Today is the 10 year anniversary of one of the most observed tragedies in American history.
Every single one of you reading this knows exactly what tragedy I'm talking about.
Everyone remembers where they were, everyone knows what happened.
There are numerous memorial services being held today to remember those who died, and to honor those who are serving our country.
People say "We will never forget."
And then comes tomorrow.
Sure, we don't forget, we still remember what day the event happened, but we go back to our regularly scheduled lives and "forget" all about it.
Except for those that lost someone that day. Life is never again going to be "normal". They live that tragedy every single day of their lives, without their loved ones, their colleagues, their friends.
But then isn't that the way it is for all of us? At some point in everyone's life, we lose people. They leave our lives, they die.
It's when they are taken from us "prematurely" that it leaves an even bigger mark on our psyche.
It's how we perceive the death or tragedy that makes all the difference.
There are many ways to leave this life, one of which is to grow old and die of "natural" causes. When someone dies this way, generally, the statement is made that they "lived a full life, it was time".
Take someone away much earlier in their years, and it's a completely different story. And why?
We perceive different kinds of deaths in different kinds of ways.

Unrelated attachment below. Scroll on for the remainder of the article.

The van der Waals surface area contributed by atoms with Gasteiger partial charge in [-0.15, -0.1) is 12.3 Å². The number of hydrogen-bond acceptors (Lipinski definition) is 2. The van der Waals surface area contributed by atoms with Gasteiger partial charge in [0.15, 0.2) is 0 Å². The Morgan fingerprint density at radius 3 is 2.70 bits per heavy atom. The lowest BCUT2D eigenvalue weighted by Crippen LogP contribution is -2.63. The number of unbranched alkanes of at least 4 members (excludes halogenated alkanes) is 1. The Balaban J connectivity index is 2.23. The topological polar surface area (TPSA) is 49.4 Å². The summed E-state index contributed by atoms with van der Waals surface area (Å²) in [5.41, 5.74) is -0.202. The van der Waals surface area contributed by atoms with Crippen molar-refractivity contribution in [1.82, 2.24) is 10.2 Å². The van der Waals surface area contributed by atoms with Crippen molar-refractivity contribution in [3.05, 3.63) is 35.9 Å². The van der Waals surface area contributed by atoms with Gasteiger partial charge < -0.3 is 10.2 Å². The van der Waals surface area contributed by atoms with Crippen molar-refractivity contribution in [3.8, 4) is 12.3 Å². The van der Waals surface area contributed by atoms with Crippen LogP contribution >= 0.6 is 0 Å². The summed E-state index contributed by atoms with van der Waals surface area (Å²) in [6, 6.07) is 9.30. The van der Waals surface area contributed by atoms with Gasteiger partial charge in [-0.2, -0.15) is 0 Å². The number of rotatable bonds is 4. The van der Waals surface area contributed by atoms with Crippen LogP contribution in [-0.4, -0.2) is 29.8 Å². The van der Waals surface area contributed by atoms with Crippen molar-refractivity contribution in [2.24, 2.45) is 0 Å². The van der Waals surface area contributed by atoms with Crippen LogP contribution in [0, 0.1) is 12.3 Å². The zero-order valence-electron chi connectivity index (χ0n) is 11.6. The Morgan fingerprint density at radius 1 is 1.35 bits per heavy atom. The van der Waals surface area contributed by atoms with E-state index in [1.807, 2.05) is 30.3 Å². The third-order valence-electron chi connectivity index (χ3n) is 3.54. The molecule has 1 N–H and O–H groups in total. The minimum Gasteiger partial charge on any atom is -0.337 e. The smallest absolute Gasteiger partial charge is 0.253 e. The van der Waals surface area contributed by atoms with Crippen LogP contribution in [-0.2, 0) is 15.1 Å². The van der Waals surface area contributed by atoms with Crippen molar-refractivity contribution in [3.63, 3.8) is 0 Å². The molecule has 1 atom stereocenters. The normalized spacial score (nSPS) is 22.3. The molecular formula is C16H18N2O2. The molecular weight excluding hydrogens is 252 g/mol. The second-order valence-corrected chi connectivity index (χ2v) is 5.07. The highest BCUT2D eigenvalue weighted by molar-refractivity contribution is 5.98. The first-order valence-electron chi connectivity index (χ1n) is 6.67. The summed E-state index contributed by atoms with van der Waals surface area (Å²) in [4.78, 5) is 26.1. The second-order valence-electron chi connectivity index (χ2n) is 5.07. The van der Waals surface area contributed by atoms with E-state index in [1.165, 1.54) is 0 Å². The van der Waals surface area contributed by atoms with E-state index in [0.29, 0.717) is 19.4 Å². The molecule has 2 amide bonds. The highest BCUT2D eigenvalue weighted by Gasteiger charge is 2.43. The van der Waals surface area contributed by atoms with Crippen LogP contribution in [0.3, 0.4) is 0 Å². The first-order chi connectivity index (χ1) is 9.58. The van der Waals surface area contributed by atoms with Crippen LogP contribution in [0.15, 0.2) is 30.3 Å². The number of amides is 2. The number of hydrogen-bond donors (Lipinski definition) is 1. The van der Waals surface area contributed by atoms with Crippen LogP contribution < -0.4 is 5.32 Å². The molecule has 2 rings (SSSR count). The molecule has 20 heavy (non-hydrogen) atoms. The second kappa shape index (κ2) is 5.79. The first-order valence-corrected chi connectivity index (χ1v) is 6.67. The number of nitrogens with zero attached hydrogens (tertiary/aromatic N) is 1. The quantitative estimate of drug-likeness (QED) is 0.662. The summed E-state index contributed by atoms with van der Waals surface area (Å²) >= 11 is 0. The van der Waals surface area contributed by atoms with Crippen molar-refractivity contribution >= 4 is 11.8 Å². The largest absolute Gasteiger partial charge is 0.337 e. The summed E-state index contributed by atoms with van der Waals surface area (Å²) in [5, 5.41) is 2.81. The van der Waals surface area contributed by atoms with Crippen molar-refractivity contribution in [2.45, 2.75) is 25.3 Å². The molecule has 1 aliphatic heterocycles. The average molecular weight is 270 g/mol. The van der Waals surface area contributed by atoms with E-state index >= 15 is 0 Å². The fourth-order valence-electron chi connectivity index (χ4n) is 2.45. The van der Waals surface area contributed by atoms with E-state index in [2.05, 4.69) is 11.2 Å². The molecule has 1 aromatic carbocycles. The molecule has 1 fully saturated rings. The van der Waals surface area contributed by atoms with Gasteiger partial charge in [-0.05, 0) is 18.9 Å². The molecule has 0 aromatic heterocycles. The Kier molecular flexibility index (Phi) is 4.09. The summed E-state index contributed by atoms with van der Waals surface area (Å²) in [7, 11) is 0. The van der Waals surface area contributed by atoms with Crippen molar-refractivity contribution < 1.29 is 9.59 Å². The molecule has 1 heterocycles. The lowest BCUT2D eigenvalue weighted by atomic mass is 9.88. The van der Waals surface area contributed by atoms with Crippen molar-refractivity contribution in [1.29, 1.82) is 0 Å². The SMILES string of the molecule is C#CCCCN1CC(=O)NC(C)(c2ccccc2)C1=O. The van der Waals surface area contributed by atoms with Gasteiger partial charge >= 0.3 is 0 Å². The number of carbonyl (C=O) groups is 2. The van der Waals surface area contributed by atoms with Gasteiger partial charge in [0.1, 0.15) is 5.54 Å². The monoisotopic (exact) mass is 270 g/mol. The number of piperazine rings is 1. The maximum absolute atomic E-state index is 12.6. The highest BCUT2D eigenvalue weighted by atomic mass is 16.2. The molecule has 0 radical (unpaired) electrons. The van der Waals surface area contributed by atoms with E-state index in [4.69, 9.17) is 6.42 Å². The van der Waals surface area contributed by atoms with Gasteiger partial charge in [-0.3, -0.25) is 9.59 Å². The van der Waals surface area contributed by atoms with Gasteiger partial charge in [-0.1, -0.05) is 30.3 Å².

A baby is born, and then dies unexpectedly two months later. There is uncontrollable grief. This was a child that did not get a chance at life.
A seven year old girl dies when she chases her ball into the street and gets hit by a car. Same reaction, she did not have the chance at a full life.
What about a 30 year old that suddenly drops dead of a heart attack? The grief is different for adult "victims", but still, almost as strong as for children.
What if that same 30 year old dies in an unforeseen tragedy such as the one we remember today? An attack, seemingly unprovoked, and one that is seen as preventable as well. Here's where our perceptions change.
How we feel about death is largely decided by how much it affects us personally. If we lose a loved one to a disease, slowly, we have time to prepare for the end. When they are snatched away from us when we least expect it, it creates a much deeper impact on our minds. Especially when we see it as a death that should not have happened.
I'm thinking today about how I see the tragedy, my perceptions of it. I saw it on the news, just like millions of other Americans. But I was not directly involved. I could perhaps talk to someone that was, and ask them what it was like. But can I really perceive it like they did? That's like asking someone who recently broke their ankle what it feels like, when you yourself have never broken a bone. There's just no frame of reference.
Anyone who lost someone that day had a unique perception of the event. Those who did not die, and were able to escape in time, have a completely different perception, even if they also lost someone. Every single person present, whether they were filming it, working in the buildings, or were a member of the firefighting crews and rescue personnel, has their own perception of the event.